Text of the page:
Interns admitted to a second year who also elected to extend the 2020–2021 year into a third term need only complete half these requirements (mostly in spring 2022).

Elective Sequence

Electives are determined in consultation with a faculty adviser and allow each student reasonable flexibility in selecting courses in the student’s chosen area of concentration.

Yale Cabaret

Technical interns are encouraged to work in all capacities at the Yale Cabaret; however, this participation is understood to be in addition to and in no way a substitution for required program work. No intern with an Incomplete and no intern on academic warning may participate in the Yale Cabaret in any capacity.

Courses of Instruction

See course listings and descriptions under Technical Design and Production (M.F.A. and Certificate). Additional courses in the Design program are also available. Courses in other programs in the School, or in other departments and schools at the University, may be considered, subject to scheduling and adviser approval.

DRAM 3a/b, Toward Anti-Racist Theater Practice This course meets both within individual programs and across disciplines, with students and faculty members as fellow learners, using readings, viewings, and discussions in pursuit of these goals: to identify the roots and branches of racism and white supremacy in the structures and practices of theater making in the United States, including at David Geffen School of Drama and Yale Repertory Theatre; to interrogate where the practices do harm and hinder; and to invest in the future by inviting students and faculty to imagine and uplift systems and cultures that do not depend upon or promote supremacy, to build a more just and equitable field.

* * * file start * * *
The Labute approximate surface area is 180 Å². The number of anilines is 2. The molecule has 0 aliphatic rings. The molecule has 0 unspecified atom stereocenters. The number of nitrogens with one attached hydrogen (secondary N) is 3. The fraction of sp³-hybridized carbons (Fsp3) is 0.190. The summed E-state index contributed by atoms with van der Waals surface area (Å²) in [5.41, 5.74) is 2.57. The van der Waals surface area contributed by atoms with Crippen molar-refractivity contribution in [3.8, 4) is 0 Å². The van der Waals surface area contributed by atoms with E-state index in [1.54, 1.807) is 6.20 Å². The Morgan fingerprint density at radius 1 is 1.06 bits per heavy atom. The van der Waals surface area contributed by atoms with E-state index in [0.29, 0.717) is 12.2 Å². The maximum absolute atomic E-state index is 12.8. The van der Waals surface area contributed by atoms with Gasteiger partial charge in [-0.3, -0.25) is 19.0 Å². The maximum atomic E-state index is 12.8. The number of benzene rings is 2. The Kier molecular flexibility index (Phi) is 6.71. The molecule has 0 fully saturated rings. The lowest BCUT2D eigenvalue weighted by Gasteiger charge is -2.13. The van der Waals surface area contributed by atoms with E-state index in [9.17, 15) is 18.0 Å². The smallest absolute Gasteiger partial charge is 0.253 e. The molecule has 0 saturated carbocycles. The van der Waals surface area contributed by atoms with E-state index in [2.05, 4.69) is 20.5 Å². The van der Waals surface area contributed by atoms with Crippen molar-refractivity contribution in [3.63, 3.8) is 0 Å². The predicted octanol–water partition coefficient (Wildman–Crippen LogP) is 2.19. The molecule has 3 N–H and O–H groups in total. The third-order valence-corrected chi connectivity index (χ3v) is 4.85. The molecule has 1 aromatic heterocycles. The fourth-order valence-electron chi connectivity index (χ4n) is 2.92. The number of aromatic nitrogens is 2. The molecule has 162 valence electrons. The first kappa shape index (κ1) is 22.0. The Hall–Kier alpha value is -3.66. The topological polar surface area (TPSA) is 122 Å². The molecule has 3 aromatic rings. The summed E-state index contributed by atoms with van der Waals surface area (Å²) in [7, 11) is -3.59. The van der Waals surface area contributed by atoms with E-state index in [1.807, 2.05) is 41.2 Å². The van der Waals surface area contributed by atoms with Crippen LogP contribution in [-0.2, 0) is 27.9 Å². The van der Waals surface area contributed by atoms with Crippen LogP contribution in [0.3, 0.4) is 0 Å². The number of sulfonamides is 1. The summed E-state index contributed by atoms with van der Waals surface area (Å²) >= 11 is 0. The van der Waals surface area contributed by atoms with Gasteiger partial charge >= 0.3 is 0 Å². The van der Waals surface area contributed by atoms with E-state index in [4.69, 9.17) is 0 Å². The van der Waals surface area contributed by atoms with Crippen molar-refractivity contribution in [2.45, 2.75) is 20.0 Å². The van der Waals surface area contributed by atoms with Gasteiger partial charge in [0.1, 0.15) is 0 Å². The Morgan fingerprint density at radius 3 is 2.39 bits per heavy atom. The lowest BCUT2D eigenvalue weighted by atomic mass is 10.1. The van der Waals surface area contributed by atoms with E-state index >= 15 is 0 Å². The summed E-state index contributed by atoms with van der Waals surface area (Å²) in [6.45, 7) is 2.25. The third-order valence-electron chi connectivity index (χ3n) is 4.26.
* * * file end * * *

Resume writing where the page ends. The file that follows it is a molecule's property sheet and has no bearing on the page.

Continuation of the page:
DRAM 9a/b, TD&P Seminar This course brings together all TD&P students weekly. Sessions include presentations by industry professionals, training in specific aspects of technical theater, career development strategy, and EDI conversations. Toward the end of the term, all students with PWAs are expected to prepare and give a brief presentation, sharing their research and recommendations. Shaminda Amarakoon and faculty

DRAM 99a/b, Internship Practicum This course provides practical work in the intern’s area of concentration through projects developed with the intern’s adviser. Interns train on tools, software, and processes necessary for production within their discipline. Additional training beyond these projects is also possible in consultation with faculty or staff advisers. Open only to those in the Technical Internship Program. Shaminda Amarakoon and faculty

DRAM 559a/b, Imagining a New Anti-Racist Production Process This course uses Kenneth Jones’s and Tema Okun’s “The Characteristics of White Supremacy Culture” to investigate the roots of racism within the theatrical production process. Students interrogate the previous School production model, as well as each production program, using Jones’s and Okun’s principles. Students then imagine a new process that incorporates the listed antidotes, or additional ones crafted by the class, outlining the resources necessary to achieve them. The class builds toward a list of recommendations for a new production model for theater, one less rooted in white supremacist culture. This year, the course hosts DRAM 3a/b, Toward Anti-Racist Theater Practice. Shaminda Amarakoon